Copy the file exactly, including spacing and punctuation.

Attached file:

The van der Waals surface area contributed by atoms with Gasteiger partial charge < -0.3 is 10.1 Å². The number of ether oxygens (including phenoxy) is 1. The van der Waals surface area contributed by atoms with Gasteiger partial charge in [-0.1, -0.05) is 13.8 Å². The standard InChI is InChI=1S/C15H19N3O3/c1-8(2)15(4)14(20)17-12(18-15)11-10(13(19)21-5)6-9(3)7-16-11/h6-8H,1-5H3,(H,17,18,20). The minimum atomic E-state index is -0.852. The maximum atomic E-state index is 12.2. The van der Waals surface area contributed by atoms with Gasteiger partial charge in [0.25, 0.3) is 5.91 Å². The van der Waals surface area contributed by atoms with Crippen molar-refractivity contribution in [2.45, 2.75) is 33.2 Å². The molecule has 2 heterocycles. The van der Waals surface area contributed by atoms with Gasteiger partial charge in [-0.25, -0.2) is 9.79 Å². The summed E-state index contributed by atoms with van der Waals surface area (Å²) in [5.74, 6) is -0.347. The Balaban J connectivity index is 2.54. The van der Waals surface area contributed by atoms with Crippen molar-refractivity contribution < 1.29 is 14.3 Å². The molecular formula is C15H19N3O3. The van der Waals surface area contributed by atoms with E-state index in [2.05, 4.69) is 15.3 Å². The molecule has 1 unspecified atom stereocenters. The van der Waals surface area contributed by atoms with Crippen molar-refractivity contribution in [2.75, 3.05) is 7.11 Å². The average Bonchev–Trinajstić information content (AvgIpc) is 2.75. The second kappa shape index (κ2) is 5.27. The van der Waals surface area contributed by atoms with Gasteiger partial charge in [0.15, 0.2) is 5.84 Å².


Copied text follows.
The van der Waals surface area contributed by atoms with Gasteiger partial charge < -0.3 is 10.1 Å². The number of ether oxygens (including phenoxy) is 1. The van der Waals surface area contributed by atoms with Gasteiger partial charge in [-0.1, -0.05) is 13.8 Å². The standard InChI is InChI=1S/C15H19N3O3/c1-8(2)15(4)14(20)17-12(18-15)11-10(13(19)21-5)6-9(3)7-16-11/h6-8H,1-5H3,(H,17,18,20). The minimum atomic E-state index is -0.852. The maximum atomic E-state index is 12.2. The van der Waals surface area contributed by atoms with Gasteiger partial charge in [0.25, 0.3) is 5.91 Å². The van der Waals surface area contributed by atoms with Crippen molar-refractivity contribution in [2.45, 2.75) is 33.2 Å². The molecule has 2 heterocycles. The van der Waals surface area contributed by atoms with Gasteiger partial charge in [-0.25, -0.2) is 9.79 Å². The summed E-state index contributed by atoms with van der Waals surface area (Å²) in [5.74, 6) is -0.347. The Balaban J connectivity index is 2.54. The van der Waals surface area contributed by atoms with Crippen molar-refractivity contribution < 1.29 is 14.3 Å². The molecular formula is C15H19N3O3. The van der Waals surface area contributed by atoms with E-state index in [2.05, 4.69) is 15.3 Å². The molecule has 1 unspecified atom stereocenters. The van der Waals surface area contributed by atoms with Crippen molar-refractivity contribution in [2.75, 3.05) is 7.11 Å². The average Bonchev–Trinajstić information content (AvgIpc) is 2.75. The second kappa shape index (κ2) is 5.27. The van der Waals surface area contributed by atoms with Gasteiger partial charge in [0.15, 0.2) is 5.84 Å².